Kings’ Briefs

Speaker: Brenda Hooper

20 March 2018

The speaker at our March meeting was our Honorary President, Brenda Hooper, whose talk was intriguingly titled “The Kings' Briefs”.  Those hoping for salacious royal gossip might have been disappointed but everyone else enjoyed a fascinating insight into a system through which the people of our villages contributed to charitable causes in the 17th and 18th centuries. 

After the dissolution of the monasteries, parishes had largely become responsible for providing relief to their own poor but in circumstances such as natural disasters the cost would be more than a single parish could afford.  The victims could then make a petition for the King or Queen to issue a “Brief” and, if granted, copies of the Brief would be printed and distributed across the country.  In most cases, details of the catastrophe would be announced by the rector at the Sunday service and a collection would be taken from the congregation as they left.

A large majority of the Briefs related to fires: for example in 1676 a fire in Northampton destroyed 700 of the 850 houses.  Our churchwardens’ accounts show that Thurcaston donated 16s 11d and Cropston 14s 6d.  In 1679 a Brief was issued for the rebuilding of St. Paul’s Cathedral after the Great Fire of London and our parish (then including Anstey) raised £1-06-11 in total.  Briefs occasionally related to other causes, e.g. replacing the lead roof of Edgbaston Church, which had been stripped to make musket balls in the Civil War; redeeming English captives and slaves under the Turks; or “the relief of Protestants fled out of Ireland”.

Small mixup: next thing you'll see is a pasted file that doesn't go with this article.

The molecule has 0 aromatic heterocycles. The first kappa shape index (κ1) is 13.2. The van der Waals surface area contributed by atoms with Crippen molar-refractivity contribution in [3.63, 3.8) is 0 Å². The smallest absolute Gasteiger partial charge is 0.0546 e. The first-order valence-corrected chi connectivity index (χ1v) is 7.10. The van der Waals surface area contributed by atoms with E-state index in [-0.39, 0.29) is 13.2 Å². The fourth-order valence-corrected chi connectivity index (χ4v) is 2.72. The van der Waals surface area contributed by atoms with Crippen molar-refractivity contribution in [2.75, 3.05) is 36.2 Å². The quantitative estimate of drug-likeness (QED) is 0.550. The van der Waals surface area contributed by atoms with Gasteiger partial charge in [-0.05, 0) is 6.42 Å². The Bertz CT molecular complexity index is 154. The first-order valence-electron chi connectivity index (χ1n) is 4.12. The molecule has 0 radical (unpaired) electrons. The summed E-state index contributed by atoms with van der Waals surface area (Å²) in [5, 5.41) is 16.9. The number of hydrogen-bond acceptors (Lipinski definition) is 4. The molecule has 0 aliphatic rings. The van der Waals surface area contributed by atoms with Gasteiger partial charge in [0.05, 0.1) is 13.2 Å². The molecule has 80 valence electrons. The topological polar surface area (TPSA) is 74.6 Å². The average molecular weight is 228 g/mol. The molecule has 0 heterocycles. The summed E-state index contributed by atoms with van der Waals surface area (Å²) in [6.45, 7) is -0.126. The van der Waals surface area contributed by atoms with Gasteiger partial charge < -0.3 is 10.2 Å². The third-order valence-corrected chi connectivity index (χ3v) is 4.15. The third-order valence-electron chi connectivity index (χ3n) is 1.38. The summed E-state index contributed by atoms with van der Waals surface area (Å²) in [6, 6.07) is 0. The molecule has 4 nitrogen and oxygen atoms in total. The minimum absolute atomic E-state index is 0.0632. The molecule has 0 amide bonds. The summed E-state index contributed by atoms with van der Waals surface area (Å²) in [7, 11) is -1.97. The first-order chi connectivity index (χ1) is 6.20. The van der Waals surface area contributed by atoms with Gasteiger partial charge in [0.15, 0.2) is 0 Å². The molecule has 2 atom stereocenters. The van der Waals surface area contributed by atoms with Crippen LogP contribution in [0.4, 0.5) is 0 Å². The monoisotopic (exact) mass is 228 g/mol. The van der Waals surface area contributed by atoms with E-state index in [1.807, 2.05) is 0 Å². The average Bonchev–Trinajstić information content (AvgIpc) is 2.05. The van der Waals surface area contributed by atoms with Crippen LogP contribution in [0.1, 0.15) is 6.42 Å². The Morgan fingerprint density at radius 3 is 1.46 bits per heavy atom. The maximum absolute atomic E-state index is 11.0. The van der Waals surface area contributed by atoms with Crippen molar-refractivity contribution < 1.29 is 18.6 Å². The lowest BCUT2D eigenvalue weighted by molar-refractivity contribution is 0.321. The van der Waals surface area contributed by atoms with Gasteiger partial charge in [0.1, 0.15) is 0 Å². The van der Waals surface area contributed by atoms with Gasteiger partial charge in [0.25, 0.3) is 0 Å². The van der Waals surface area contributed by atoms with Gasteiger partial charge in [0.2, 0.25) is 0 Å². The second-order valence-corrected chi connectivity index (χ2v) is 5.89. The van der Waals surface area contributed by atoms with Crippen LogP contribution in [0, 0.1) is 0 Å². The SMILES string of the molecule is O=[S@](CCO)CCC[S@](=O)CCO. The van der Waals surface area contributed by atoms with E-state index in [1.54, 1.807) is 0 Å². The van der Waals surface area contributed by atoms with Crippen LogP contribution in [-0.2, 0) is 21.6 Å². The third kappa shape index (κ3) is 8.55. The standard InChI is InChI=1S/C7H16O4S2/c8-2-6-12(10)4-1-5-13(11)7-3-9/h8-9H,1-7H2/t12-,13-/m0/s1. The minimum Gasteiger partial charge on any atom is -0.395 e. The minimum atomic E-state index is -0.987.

The procedure for obtaining a Brief and collecting in the funds was cumbersome and the expenses sometimes used up more than half of the sum raised.  There were also examples of abuse and parishioners became resentful of the increasing number of demands to support causes with no local connection.  The system of Kings' Briefs was finally abandoned in 1828, by which time insurance companies provided an alternative method of compensation for fires and floods.  However, the public’s willingness to help others in their hour of need has continued through national appeals such as the Titanic Disaster Fund and, more recently, the Disasters Emergency Committee and various crowd-funding websites.